Editors’ Note: On Dec. 3 and Dec. 4, Einstein’s Global Health Center (GHC) hosted a conference titled, “Application of the One Health Approach to Global Health Centers” in conjunction with EcoHealth Alliance (EHA), a global environmental health nonprofit based in New York City. We invited GHC Associate Director Jill Raufman, M.P.H., M.S., and Catherine Machalaba, M.P.H, EHA policy adviser and research scientist, to share their thoughts on the event.
“A health threat anywhere is a health threat everywhere.” – Neil Vora, M.D., Career Epidemiology Field Officer, Division of State and Local Readiness, Centers for Disease Control and Prevention
This quote from Dr. Vora during the GHC conference highlights the challenges facing the global health community and the need to look at the big picture surrounding public health issues.
The aim of our GHC conferences is to focus on an important and trending topic in global health to be able to adapt information and approaches that will add value for global health centers and practitioners.
Examining the One Health Approach
This year, GHC chose the “One Health” approach (related or synonymous terms include “Planetary Health” and “EcoHealth”). One Health stresses that the health of all people is connected to the health of animals and the environment. Einstein was a natural choice for such a conference given its research portfolio, the opportunities and risks presented by New York City’s global connectivity, and an interested multidisciplinary community at the college.
While many international agencies have hosted One Health conferences, a medical school presented a unique opportunity to bring together a cadre of experts to identify points of relevance, integrate their knowledge and, ultimately, highlight areas of great value to the medical and global health communities; including fields which are usually not given the proper attention from the medical establishment .
Einstein partnered with EcoHealth Alliance, an organization expert in this field, to develop an agenda that embodied the One Health approach. We brought together a collection of professionals from fields such as human health, animal health, environmental conservation, economics, disaster risk reduction, and even a NASA scientist.
During her presentation, Olga Jonas, senior fellow, Harvard Global Health Institute, discussed how public health systems functioned for humans and animals. There is a gap, the economist explained, between capacity and coordination of those two systems, which might allow the spread of disease between them. Through better preparation, the One Health approach could help fill that gap by more quickly identifying risk from diseases that move from species to species. This would in turn reduce the cost and harm done that comes from panic and the rush to cope with disease, especially in countries with limited medical resources. Making sure that veterinary health and human health systems shared information could save lives and money.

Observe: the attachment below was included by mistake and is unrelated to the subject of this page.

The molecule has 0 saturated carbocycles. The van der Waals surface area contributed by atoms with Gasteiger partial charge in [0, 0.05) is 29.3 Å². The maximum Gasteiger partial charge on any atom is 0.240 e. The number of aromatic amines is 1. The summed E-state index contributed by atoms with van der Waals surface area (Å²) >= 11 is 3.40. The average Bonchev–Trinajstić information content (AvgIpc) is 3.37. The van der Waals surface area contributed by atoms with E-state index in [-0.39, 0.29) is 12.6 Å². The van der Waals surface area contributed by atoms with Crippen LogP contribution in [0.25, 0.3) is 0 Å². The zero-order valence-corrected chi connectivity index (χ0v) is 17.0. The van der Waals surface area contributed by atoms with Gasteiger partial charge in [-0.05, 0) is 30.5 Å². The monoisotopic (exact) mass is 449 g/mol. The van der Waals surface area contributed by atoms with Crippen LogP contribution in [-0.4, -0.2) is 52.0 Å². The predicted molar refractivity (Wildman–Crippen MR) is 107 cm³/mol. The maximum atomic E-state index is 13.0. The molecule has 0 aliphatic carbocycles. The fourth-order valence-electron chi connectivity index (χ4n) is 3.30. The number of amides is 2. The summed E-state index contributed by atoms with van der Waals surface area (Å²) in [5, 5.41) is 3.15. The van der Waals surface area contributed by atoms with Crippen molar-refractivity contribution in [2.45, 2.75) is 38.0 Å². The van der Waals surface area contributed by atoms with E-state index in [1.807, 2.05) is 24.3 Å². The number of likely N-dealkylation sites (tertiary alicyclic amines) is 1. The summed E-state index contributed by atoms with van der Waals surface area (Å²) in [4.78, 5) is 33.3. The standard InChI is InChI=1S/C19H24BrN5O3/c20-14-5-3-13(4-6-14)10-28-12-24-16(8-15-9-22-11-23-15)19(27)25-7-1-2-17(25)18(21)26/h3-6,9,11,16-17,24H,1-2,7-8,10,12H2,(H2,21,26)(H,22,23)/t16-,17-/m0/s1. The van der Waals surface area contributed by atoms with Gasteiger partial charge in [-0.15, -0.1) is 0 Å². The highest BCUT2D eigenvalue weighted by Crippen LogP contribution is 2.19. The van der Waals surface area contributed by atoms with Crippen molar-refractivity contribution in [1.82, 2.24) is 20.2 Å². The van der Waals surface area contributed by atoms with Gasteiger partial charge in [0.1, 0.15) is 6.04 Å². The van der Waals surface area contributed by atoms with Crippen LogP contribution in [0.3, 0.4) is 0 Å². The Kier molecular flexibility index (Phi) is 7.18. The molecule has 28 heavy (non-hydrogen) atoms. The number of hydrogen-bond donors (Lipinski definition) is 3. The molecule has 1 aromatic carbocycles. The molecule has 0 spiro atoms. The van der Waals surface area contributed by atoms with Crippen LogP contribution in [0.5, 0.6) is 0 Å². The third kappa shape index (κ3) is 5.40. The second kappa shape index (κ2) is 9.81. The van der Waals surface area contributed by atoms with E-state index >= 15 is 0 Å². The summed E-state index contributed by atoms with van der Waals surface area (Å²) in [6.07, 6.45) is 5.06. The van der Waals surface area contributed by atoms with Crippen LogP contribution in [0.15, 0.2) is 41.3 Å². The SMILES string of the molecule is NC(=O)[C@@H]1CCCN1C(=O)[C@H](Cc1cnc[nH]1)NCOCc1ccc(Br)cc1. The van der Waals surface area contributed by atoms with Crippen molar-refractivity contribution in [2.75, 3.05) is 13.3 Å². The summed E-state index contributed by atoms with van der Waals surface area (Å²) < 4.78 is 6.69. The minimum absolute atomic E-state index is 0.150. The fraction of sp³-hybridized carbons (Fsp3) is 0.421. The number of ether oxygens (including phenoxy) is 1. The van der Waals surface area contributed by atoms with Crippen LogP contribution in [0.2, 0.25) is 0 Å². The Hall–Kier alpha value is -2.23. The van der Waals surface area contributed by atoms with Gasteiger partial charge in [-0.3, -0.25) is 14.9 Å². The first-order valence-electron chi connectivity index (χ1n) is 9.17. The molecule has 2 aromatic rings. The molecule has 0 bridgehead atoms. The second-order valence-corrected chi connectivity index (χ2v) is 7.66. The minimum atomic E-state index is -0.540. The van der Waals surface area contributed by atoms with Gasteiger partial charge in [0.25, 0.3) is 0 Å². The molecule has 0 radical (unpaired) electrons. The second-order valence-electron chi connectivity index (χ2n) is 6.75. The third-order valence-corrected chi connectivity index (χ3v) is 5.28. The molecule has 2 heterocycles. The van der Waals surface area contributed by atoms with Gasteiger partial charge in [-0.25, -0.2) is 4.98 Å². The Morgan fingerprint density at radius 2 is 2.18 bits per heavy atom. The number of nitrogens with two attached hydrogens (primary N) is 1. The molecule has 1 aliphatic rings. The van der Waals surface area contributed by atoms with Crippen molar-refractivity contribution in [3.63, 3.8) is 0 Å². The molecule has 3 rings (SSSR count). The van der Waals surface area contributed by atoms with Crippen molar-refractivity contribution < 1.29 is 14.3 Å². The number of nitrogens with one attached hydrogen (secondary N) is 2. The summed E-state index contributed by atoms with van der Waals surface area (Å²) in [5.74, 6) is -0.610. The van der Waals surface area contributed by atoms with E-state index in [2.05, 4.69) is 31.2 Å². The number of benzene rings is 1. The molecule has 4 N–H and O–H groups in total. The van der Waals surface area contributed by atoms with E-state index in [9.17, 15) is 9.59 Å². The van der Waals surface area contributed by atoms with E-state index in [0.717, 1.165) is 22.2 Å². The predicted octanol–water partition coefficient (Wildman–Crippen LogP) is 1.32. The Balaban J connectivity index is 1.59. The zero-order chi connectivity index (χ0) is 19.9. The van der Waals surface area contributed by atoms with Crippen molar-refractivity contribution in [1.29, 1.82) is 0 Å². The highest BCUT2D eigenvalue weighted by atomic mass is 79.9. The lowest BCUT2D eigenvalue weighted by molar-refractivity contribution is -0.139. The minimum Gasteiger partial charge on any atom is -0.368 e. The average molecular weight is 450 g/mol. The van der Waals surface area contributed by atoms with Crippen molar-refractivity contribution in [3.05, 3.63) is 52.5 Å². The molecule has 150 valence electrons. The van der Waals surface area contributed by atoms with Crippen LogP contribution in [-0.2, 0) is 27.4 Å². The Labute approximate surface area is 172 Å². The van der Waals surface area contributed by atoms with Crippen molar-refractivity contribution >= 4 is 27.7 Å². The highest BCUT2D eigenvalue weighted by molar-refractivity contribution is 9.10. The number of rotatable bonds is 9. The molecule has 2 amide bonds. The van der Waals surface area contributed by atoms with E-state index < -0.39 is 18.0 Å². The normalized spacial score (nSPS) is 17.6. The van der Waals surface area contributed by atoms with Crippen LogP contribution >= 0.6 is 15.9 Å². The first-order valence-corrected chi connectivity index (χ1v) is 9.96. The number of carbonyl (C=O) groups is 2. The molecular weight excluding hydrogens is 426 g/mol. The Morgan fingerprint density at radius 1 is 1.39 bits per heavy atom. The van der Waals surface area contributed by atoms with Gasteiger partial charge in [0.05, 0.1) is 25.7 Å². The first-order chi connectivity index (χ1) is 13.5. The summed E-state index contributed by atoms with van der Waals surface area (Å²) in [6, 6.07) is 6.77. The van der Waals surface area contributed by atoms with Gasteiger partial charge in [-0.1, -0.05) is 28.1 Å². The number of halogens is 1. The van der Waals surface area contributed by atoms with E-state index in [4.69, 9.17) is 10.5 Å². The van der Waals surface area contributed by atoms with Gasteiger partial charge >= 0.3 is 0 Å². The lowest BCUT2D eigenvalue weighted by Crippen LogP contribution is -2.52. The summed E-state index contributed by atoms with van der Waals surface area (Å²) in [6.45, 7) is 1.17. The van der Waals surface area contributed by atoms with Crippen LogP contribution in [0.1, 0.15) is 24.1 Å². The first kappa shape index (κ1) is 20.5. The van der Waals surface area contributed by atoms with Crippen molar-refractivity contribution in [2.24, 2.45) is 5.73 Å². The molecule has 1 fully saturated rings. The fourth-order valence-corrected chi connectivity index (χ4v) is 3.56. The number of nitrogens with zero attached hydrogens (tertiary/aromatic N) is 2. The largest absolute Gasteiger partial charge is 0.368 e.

“It’s not the pathogens–it’s the people,” she said.
Facing Global Health Challenges
Land conversion and degradation, climate change, and biodiversity loss present myriad health threats, and their effects are being felt by those most vulnerable and exposed. Extreme events such as flooding or drought lead to food and water insecurity, and the resilience of healthcare infrastructure is strained in many parts of the world.
What One Health does is seek information from multiple disciplines—human health, agriculture and livestock production, and ecology and climate monitoring—to help stakeholders most effectively understand the problem and tackle the risk factors and effects. By bringing together the information gathered from those disciplines and having multiple sectors lend a hand, relevant and optimal solutions can be achieved.
Why is this diversity of knowledge so important? Dr. Melinda Rostal, senior research scientist at EHA, highlighted how soil, vegetation, and rainfall are among the factors shaping one infectious disease in sub-Saharan Africa called Rift Valley Fever. The disease transmits to livestock via mosquito vectors but then migrates to humans. She shared an example of how working with anthropologists can be beneficial in devising culturally sensitive interventions that help prevent or slow the transmission of this disease.
The important role of clinicians was also emphasized at the conference – including the reporting of suspect cases and using advocacy and engagement to shape policies for healthier societies.
Education and One Health
The overall goal of this approach is to design programs and research to prevent disease and promote resilient populations. As it relates to medical schools, the question is: How can this approach be used in education to improve diverse patient and health system delivery outcomes?
We believe the event provided a unique opportunity to delve into the great variety of exciting topics within global health that can be advanced through One Health. We saw how important it is to incorporate the One Health approach into medical and global health curriculums to best serve patients, communities, and countries, because the health of humans, animals, and environments are all closely linked.
If you missed the conference, stay tuned for full video coverage!